This article appeared back in the days when Dream Girl was being used (the few times she WAS used) as eye candy and nothing else. It printed in The Legion Outpost #10, Spring, 1981. It doesn't seem that long ago...
Spotlight on Dream Girl
(1) Using their powers as the situation calls for them -- no conveniently "forgotten" Legionnaires who just lurk off-panel and never get into the action when a writer lacking foresight thinks them useless;
(2) Using their powers not merely in the simplest reflection of their names -- Sun Boy shining like the sun, Colossal Boy growing, Wildfire producing fiery energy blasts -- but to their fullest potential, extrapolating from what's known about them to add to their repertory of powers.
(3) Most radically and undesirably, giving a Legionnaire a new power due either to conscious effort or to some type of accident, those wonderful coincidences that have blessed the Omniverse with its various Flashes, Spider-men, sonic-screeching Back Canaries, and so forth. This third option is often misused when the creators and writers of a character at hand have failed at being creative with that character's power and the things he can do. Yet sometimes option No. 3 can be useful in updating a character... or in carrying option No. 2 to its logical conclusion.
Case in point: Among the most-forgotten Leginnnaires is Nura Nal, otherwise known as Dream Girl, whose chief role in Legion affairs has been, indeed, Legion affairs; that is, as resident sex symbol. She used her sexual atraction to gain admittance to the Legion (Adventure #317) and has made a habit of popping into stories clad only in the wispiest of negligees. Her very name, "Dream Girl," is more a tribute to her allure than to her precognitive prowess.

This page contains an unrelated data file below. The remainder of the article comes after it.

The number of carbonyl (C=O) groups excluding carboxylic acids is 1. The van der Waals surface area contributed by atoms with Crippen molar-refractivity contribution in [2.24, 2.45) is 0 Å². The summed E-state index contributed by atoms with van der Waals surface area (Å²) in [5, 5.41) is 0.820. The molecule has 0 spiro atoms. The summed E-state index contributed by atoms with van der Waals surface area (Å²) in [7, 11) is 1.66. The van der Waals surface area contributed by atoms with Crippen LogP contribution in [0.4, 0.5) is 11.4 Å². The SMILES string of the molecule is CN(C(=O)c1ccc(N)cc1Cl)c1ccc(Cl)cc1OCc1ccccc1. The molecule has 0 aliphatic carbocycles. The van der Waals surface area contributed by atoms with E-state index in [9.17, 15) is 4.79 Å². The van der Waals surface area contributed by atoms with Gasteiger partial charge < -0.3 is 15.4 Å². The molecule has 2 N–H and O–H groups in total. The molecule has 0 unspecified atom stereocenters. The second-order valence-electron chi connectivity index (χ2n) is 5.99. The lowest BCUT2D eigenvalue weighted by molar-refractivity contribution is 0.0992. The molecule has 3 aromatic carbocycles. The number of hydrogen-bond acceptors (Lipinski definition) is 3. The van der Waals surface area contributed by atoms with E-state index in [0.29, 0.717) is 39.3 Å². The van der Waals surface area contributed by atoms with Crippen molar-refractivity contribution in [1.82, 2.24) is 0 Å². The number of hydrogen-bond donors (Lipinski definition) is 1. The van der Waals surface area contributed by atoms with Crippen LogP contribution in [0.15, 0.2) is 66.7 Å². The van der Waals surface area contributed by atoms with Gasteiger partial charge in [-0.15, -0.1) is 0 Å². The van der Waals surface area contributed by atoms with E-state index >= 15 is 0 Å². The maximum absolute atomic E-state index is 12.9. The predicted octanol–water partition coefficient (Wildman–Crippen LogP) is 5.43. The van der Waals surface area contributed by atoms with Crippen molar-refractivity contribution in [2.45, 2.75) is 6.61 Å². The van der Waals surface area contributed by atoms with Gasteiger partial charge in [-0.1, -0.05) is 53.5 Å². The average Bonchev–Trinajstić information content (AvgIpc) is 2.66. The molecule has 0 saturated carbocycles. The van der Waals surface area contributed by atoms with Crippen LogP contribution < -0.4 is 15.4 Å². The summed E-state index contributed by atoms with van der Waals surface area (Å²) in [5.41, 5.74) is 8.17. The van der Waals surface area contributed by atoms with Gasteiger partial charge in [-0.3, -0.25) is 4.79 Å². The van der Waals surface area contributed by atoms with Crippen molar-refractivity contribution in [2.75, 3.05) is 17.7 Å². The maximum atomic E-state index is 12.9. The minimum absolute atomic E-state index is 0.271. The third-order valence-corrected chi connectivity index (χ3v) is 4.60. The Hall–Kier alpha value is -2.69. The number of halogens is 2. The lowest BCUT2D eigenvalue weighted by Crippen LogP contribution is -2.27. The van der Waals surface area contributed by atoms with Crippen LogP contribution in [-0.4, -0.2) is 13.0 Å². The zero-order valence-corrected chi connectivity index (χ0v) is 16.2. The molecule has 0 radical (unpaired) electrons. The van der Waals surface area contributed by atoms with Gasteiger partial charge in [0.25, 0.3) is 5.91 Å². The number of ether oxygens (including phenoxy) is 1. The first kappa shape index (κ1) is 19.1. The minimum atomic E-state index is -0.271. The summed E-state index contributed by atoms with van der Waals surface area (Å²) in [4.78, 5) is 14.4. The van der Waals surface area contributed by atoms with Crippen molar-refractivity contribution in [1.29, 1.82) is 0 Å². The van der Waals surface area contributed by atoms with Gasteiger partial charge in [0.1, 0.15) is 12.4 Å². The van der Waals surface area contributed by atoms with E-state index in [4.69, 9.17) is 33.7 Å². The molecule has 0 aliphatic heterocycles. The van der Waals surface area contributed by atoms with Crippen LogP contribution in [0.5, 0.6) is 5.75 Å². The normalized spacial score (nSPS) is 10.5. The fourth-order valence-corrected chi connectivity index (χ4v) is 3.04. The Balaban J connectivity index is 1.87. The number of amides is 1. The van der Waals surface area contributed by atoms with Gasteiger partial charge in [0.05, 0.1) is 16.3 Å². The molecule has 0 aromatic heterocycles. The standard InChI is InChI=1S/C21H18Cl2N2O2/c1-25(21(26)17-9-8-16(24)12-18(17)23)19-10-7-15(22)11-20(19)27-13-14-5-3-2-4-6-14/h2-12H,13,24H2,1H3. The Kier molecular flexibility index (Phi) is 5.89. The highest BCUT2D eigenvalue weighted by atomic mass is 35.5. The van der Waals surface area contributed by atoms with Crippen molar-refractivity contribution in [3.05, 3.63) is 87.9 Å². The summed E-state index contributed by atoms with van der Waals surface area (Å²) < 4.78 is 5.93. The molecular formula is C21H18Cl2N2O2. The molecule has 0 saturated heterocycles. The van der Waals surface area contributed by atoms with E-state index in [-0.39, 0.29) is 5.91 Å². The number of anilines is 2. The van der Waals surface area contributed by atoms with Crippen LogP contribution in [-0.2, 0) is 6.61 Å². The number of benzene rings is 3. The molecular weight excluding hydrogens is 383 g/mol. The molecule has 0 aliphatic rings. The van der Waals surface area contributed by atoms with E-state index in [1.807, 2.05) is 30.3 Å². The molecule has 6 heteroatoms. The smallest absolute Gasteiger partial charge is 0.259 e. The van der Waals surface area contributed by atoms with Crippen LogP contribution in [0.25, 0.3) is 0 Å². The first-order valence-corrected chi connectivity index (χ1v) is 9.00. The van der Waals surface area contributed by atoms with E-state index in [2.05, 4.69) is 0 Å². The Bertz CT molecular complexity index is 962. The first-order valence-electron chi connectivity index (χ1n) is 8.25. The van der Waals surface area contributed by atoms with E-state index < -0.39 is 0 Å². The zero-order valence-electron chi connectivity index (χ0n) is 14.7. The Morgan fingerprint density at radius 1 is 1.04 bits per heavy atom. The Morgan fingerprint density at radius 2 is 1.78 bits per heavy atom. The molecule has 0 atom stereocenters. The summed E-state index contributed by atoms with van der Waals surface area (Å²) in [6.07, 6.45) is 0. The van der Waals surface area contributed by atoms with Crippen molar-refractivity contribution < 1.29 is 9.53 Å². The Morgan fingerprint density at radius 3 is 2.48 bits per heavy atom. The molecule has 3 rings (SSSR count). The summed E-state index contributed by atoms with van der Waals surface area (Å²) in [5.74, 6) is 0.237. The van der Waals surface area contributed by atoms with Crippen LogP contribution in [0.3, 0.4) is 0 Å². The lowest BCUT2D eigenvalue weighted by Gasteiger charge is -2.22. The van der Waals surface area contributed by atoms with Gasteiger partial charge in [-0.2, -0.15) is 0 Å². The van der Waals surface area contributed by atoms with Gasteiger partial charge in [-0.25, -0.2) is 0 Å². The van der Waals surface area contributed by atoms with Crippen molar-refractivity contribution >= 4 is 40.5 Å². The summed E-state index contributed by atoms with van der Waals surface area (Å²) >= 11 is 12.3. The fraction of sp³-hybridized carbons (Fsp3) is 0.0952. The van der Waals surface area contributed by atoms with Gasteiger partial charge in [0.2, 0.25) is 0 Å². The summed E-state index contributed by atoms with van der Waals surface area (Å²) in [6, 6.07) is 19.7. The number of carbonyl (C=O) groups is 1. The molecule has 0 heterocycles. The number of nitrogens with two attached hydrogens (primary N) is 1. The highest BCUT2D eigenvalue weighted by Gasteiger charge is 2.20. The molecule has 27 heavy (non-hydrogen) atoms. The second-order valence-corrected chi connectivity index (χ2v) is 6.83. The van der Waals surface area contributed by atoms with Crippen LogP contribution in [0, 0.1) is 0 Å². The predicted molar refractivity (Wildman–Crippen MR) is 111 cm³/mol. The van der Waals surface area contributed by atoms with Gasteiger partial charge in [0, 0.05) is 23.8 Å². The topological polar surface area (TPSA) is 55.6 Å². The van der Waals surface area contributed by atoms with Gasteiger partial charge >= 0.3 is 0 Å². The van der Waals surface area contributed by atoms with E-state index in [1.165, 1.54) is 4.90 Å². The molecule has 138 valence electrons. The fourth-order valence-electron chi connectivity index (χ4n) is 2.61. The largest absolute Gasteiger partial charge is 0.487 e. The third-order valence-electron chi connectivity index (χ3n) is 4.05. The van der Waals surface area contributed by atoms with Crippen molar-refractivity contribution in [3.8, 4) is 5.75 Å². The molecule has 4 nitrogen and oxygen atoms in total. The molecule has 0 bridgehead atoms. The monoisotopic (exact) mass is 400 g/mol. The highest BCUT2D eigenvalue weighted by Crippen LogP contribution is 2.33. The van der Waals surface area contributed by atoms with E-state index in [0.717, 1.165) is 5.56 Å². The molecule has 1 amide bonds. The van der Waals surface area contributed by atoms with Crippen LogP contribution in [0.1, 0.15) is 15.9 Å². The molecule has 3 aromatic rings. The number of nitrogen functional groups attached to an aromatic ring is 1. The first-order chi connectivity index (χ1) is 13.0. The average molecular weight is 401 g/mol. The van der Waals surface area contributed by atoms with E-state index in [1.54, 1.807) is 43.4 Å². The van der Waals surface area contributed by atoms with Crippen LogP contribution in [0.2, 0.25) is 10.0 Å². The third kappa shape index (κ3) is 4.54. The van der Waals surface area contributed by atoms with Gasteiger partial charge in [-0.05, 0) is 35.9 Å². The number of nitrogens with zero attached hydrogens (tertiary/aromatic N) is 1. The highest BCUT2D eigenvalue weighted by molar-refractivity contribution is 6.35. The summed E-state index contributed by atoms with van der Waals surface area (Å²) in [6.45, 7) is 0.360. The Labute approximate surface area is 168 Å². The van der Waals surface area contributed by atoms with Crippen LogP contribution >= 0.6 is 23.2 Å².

Superboy 201, Mar-Apr. 1974. This was back in the days when single comics folk were NOT pictured in bed with anyone else. So just what IS that lump in DG's bed? Of course it's Star Boy, but fans had a fun time coming up with other possibilities.
Let's use option No. 2 and figure her out logically. In her first appearance she managed to charm every male member of the Legion into voting for her admittance. At the same time, she alienated every female Legionnaire into violent dislike for the new Naltorian in town. A similar recurring trait has since been seen in at least two supporting characters over the past years. We met another alien, Charma, in Superboy #221, whose mere presence captured the hearts of males and sent females into screaming attack. "Apollo," who appeared in Adventure #350-351 as one of the Devil's Dozen, used a power of allure to sweep all females off their feet, while Lightning Lad -- the only male Legionnaire around at the time -- blindly charged forward to the aid of his beloved Imra... or was it to attack Apollo? (Apollo's "male" accomplices were probably androids who couldn't be affected by his power.)
Adventure 317: Dream Girl's Legion tryout.
It would seem that these three beings -- Dream Girl, Charma, and Apollo -- have the power to attract the opposite sex to the exclusion of all else, simultaneously making those of the same sex blindly murderous -- toward them! This could be established as a native Naltorian trait, strong in some, latent in others. The aforementioned three have demonstrated this trait to an extraordinary degree. Nura and Apollo have obviously been trianed to control it, while poor Charma was somehow cast adrift from Naltorian society and never learned how to rein her awful power. Thus, she was miused and abused all her life, became a spiteful villanness, and ultimately died. Since the consequences of using this seemingly-innocuous power are potentially fatal, it's no wonder Dream Girl does not use it anymore.